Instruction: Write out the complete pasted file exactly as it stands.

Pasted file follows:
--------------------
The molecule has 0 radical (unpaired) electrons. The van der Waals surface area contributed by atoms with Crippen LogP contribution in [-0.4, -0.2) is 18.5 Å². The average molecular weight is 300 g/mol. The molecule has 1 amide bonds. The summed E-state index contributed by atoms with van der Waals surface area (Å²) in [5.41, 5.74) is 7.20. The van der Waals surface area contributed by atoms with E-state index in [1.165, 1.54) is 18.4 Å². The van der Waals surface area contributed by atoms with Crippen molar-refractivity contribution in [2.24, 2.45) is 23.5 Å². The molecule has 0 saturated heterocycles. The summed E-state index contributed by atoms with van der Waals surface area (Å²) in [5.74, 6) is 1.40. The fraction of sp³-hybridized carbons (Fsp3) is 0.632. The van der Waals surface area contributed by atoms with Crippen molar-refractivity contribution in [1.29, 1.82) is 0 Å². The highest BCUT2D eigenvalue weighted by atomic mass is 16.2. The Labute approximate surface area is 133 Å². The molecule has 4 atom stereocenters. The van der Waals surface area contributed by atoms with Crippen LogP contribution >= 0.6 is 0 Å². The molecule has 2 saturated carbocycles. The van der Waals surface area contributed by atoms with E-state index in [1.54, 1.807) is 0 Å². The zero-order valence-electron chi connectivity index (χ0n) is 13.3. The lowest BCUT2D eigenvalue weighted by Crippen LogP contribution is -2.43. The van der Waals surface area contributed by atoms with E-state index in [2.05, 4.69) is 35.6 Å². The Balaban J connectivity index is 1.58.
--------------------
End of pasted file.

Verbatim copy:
The molecule has 0 radical (unpaired) electrons. The van der Waals surface area contributed by atoms with Crippen LogP contribution in [-0.4, -0.2) is 18.5 Å². The average molecular weight is 300 g/mol. The molecule has 1 amide bonds. The summed E-state index contributed by atoms with van der Waals surface area (Å²) in [5.41, 5.74) is 7.20. The van der Waals surface area contributed by atoms with E-state index in [1.165, 1.54) is 18.4 Å². The van der Waals surface area contributed by atoms with Crippen molar-refractivity contribution in [2.24, 2.45) is 23.5 Å². The molecule has 0 saturated heterocycles. The summed E-state index contributed by atoms with van der Waals surface area (Å²) in [5.74, 6) is 1.40. The fraction of sp³-hybridized carbons (Fsp3) is 0.632. The van der Waals surface area contributed by atoms with Crippen molar-refractivity contribution in [1.29, 1.82) is 0 Å². The highest BCUT2D eigenvalue weighted by atomic mass is 16.2. The Labute approximate surface area is 133 Å². The molecule has 4 atom stereocenters. The van der Waals surface area contributed by atoms with Crippen LogP contribution >= 0.6 is 0 Å². The molecule has 2 saturated carbocycles. The van der Waals surface area contributed by atoms with E-state index in [1.54, 1.807) is 0 Å². The zero-order valence-electron chi connectivity index (χ0n) is 13.3. The lowest BCUT2D eigenvalue weighted by Crippen LogP contribution is -2.43. The van der Waals surface area contributed by atoms with E-state index in [2.05, 4.69) is 35.6 Å². The Balaban J connectivity index is 1.58.